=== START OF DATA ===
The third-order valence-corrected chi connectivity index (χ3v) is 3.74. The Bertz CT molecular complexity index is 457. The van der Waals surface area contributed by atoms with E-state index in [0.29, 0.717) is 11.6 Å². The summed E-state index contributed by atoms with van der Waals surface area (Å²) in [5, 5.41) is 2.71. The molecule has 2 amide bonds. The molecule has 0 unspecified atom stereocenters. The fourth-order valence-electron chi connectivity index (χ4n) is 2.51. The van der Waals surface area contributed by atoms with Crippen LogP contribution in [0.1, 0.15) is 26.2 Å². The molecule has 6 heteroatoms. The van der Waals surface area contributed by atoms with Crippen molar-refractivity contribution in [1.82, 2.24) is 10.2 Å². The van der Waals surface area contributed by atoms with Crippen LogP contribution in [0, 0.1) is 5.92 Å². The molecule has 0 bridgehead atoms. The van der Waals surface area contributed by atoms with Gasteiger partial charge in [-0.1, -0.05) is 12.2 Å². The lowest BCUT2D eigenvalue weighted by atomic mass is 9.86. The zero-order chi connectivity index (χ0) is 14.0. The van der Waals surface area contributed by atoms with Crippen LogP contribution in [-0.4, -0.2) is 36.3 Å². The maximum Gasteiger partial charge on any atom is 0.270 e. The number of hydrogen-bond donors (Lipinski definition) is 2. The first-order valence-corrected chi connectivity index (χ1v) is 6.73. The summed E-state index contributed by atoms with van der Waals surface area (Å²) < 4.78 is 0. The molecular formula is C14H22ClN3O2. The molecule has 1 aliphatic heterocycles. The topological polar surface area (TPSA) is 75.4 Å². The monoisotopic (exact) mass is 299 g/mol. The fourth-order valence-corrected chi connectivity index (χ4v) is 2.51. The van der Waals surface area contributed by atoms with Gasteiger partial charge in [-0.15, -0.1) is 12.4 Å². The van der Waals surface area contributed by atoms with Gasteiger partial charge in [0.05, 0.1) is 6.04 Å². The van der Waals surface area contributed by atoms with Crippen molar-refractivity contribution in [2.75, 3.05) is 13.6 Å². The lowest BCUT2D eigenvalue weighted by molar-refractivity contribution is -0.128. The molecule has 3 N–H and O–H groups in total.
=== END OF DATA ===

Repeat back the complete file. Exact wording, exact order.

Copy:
The third-order valence-corrected chi connectivity index (χ3v) is 3.74. The Bertz CT molecular complexity index is 457. The van der Waals surface area contributed by atoms with E-state index in [0.29, 0.717) is 11.6 Å². The summed E-state index contributed by atoms with van der Waals surface area (Å²) in [5, 5.41) is 2.71. The molecule has 2 amide bonds. The molecule has 0 unspecified atom stereocenters. The fourth-order valence-electron chi connectivity index (χ4n) is 2.51. The van der Waals surface area contributed by atoms with Crippen LogP contribution in [0.1, 0.15) is 26.2 Å². The molecule has 6 heteroatoms. The van der Waals surface area contributed by atoms with Crippen molar-refractivity contribution in [1.82, 2.24) is 10.2 Å². The van der Waals surface area contributed by atoms with Crippen LogP contribution in [0, 0.1) is 5.92 Å². The molecule has 0 bridgehead atoms. The van der Waals surface area contributed by atoms with Gasteiger partial charge in [-0.1, -0.05) is 12.2 Å². The lowest BCUT2D eigenvalue weighted by atomic mass is 9.86. The zero-order chi connectivity index (χ0) is 14.0. The van der Waals surface area contributed by atoms with Crippen LogP contribution in [-0.4, -0.2) is 36.3 Å². The maximum Gasteiger partial charge on any atom is 0.270 e. The number of hydrogen-bond donors (Lipinski definition) is 2. The first-order valence-corrected chi connectivity index (χ1v) is 6.73. The summed E-state index contributed by atoms with van der Waals surface area (Å²) < 4.78 is 0. The molecular formula is C14H22ClN3O2. The molecule has 1 aliphatic heterocycles. The topological polar surface area (TPSA) is 75.4 Å². The monoisotopic (exact) mass is 299 g/mol. The fourth-order valence-corrected chi connectivity index (χ4v) is 2.51. The van der Waals surface area contributed by atoms with Gasteiger partial charge in [-0.15, -0.1) is 12.4 Å². The van der Waals surface area contributed by atoms with Gasteiger partial charge in [0.05, 0.1) is 6.04 Å². The van der Waals surface area contributed by atoms with Crippen molar-refractivity contribution in [2.75, 3.05) is 13.6 Å². The lowest BCUT2D eigenvalue weighted by molar-refractivity contribution is -0.128. The molecule has 3 N–H and O–H groups in total.